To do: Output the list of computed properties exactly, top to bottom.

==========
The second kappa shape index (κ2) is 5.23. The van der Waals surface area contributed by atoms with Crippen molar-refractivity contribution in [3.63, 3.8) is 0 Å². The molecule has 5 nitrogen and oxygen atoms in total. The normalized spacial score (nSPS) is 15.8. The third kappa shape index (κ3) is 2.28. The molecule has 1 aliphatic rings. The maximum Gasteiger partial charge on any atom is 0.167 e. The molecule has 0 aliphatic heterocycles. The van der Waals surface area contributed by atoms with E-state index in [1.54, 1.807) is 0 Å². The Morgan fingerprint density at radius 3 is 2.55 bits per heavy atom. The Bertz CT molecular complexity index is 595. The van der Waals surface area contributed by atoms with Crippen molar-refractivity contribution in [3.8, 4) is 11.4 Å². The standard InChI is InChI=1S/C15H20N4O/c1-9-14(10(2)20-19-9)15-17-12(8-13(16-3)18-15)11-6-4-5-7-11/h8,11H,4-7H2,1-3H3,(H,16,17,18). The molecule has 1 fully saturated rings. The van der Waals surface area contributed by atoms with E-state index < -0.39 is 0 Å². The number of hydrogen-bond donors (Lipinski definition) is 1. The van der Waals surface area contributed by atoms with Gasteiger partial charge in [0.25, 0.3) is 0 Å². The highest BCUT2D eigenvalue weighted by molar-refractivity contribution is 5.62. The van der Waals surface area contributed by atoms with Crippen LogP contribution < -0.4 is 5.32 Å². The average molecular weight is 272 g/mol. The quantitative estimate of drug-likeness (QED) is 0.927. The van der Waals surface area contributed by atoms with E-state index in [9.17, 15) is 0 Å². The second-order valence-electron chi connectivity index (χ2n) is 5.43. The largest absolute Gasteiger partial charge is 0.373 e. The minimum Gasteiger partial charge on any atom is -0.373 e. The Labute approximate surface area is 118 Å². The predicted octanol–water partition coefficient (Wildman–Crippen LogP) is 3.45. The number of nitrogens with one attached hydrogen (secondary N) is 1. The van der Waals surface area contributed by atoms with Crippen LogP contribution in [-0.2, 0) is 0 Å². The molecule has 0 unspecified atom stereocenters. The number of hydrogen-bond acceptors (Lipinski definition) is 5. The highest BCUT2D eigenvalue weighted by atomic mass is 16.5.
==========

The second kappa shape index (κ2) is 5.23. The van der Waals surface area contributed by atoms with Crippen molar-refractivity contribution in [3.63, 3.8) is 0 Å². The molecule has 5 nitrogen and oxygen atoms in total. The normalized spacial score (nSPS) is 15.8. The third kappa shape index (κ3) is 2.28. The molecule has 1 aliphatic rings. The maximum Gasteiger partial charge on any atom is 0.167 e. The molecule has 0 aliphatic heterocycles. The van der Waals surface area contributed by atoms with E-state index in [1.54, 1.807) is 0 Å². The Morgan fingerprint density at radius 3 is 2.55 bits per heavy atom. The Bertz CT molecular complexity index is 595. The van der Waals surface area contributed by atoms with Crippen molar-refractivity contribution in [3.8, 4) is 11.4 Å². The standard InChI is InChI=1S/C15H20N4O/c1-9-14(10(2)20-19-9)15-17-12(8-13(16-3)18-15)11-6-4-5-7-11/h8,11H,4-7H2,1-3H3,(H,16,17,18). The molecule has 1 fully saturated rings. The van der Waals surface area contributed by atoms with E-state index < -0.39 is 0 Å². The number of hydrogen-bond donors (Lipinski definition) is 1. The van der Waals surface area contributed by atoms with Gasteiger partial charge in [0.25, 0.3) is 0 Å². The highest BCUT2D eigenvalue weighted by molar-refractivity contribution is 5.62. The van der Waals surface area contributed by atoms with Crippen LogP contribution < -0.4 is 5.32 Å². The average molecular weight is 272 g/mol. The quantitative estimate of drug-likeness (QED) is 0.927. The van der Waals surface area contributed by atoms with E-state index in [9.17, 15) is 0 Å². The second-order valence-electron chi connectivity index (χ2n) is 5.43. The largest absolute Gasteiger partial charge is 0.373 e. The minimum Gasteiger partial charge on any atom is -0.373 e. The Labute approximate surface area is 118 Å². The predicted octanol–water partition coefficient (Wildman–Crippen LogP) is 3.45. The number of nitrogens with one attached hydrogen (secondary N) is 1. The van der Waals surface area contributed by atoms with Crippen LogP contribution in [-0.2, 0) is 0 Å². The molecule has 0 unspecified atom stereocenters. The number of hydrogen-bond acceptors (Lipinski definition) is 5. The highest BCUT2D eigenvalue weighted by atomic mass is 16.5.